Relocating to another home is already stressful for a human, and it can be downright terrifying for cats. However, a little patience, love, and understanding can lessen stress for them. Follow these tips to encourage any cat during this time of adjustment.
Keep Them Confined in a Carrier During the Car Ride
First and foremost, newly adopted cats must be whisked away to a new place, which can be challenging. Keeping them inside a secure carrier is usually sufficient, restricting their movements. In addition to the ride home, cat carriers are useful for subsequent trips to the vet.
Be careful if you are riding home with children in the car, as they may try and excite the cat. Do not allow them to bug the frightened feline, or it may lash out at them. Starting interactions on a peaceful note will help them adjust later down the road.
Only Introduce Them to the Outdoors Cautiously
After you are parked at home, carry the cat indoors without removing them from the container. Then, put them inside a single room and close its door, confining them securely. Adjusting to the new home may take a while, depending on the cat’s previous circumstances. The transition could be hard if they were recently separated from their mother or siblings.
A typical cat may require several weeks before completely relaxing in new environments. If your recent addition to the family acts anxious, give them some space and time. Add a top entry litter box to the room, so they can use the bathroom in peace. Once they realize you provided them with shelter and food, they will warm up to you usually.
Restrict Their Movements to One Room at First
When released from the carrier, most cats rush and hide somewhere out of sight. Until they feel comfortable in the new surroundings, they may be relatively quiet. Do not let them outside the room unless they have stopped hiding all the time.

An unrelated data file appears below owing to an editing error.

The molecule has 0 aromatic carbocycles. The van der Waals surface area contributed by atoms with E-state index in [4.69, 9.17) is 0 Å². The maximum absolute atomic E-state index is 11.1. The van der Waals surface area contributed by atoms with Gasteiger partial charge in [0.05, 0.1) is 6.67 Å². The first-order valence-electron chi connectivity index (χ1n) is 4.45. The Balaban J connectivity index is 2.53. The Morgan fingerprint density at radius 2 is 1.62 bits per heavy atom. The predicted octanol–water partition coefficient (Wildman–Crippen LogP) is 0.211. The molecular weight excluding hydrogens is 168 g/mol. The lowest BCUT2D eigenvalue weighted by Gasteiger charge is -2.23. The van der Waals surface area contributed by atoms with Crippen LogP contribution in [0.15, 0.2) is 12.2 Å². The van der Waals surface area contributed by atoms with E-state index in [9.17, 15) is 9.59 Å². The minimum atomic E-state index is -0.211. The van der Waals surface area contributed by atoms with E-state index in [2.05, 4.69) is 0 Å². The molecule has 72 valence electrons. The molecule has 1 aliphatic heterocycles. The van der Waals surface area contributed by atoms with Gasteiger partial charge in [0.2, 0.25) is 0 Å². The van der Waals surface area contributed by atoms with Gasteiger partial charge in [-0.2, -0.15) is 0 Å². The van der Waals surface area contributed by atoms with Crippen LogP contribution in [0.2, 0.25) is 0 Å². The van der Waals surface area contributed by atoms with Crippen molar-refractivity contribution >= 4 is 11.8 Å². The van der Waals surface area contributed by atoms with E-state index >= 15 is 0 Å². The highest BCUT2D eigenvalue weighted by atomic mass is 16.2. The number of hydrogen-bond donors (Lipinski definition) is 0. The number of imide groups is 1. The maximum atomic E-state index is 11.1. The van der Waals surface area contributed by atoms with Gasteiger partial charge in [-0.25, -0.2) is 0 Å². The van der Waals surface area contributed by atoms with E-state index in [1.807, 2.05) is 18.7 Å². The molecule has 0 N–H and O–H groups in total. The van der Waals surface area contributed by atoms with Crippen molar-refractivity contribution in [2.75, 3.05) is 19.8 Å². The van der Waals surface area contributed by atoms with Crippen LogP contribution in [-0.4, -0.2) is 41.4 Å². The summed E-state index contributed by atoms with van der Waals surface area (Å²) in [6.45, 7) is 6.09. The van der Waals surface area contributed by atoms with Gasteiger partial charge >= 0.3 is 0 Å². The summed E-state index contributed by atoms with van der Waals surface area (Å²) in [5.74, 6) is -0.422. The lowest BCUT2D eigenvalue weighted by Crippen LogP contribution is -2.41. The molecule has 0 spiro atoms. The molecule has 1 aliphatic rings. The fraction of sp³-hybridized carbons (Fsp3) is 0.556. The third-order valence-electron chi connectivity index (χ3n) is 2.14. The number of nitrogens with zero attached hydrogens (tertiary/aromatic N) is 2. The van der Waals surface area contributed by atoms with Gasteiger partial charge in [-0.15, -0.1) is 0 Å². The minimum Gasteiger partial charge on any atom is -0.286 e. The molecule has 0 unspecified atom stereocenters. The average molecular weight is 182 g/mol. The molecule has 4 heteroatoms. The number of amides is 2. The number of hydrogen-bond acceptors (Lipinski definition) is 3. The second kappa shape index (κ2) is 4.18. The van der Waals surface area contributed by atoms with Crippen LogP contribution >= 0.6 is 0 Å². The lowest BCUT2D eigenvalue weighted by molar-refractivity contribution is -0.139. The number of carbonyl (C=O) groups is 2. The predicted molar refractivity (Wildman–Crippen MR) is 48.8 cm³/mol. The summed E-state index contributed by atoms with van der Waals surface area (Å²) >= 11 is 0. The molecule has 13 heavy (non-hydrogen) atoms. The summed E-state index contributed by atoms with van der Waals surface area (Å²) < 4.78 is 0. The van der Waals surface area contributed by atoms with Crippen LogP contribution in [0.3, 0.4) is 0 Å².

An eventual opening may be enough to entice them to dart out of it. If it has been multiple days since bringing them home, let them have full reign of the house. Otherwise, do not permit exploration, as it may exacerbate their anxieties. Patience, kindness, and serenity are encouraged during this transitionary moment.
Add Some Comfortable Sleeping Accommodations
In many cases, feline companions prefer sleeping where it is warm and cozy. Unfortunately, that often means they enjoy jumping on expensive furniture. However, worried owners can discourage scratching by adding cat beds around a home. These additions will distract the cat and give them somewhere to curl up during nap time.
Normally, a few beds can satisfy their predilections but do not be surprised if they avoid them for a bit. A frightened cat will not fall asleep out in the open, so put the beds in a dark closet or somewhere similar.
Supervise Introductions With Previous Pets
Sometimes, cats are friendly, excited, and enjoyable to be around after adoption. Yet, many adopted felines are frightful, lashing out at household pets. Therefore, an owner would be wise to supervise any meetings.
Give your old pets something that has the new cat’s scent smeared on it. Then, do the opposite and let the new cat smell them while they are separated. After they have smelled one another, it should be safe to introduce them, but do it slowly. Otherwise, anger and frustration may precipitate, and they might fight existing pets.
Learn the Signs of Feline Anxiety and Stress
Keep your eyes peeled for the following signs, and be ready to enforce separation. Most cats will not vocalize unless they are scared, so monitor their noise production. An additional concern would be if they scratch and groom to excess. Despite its normality, hiding for months should be worrying, as it may indicate fear. Lethargic cats are not uncommon, but if they never run around, they could be stressed.
Introducing a New Cat to Your Home Safely
Adopting cats can be a sure-fire way to spruce up your light, reinvigorating the home. Nevertheless, bringing them into a new world must be done with expert care.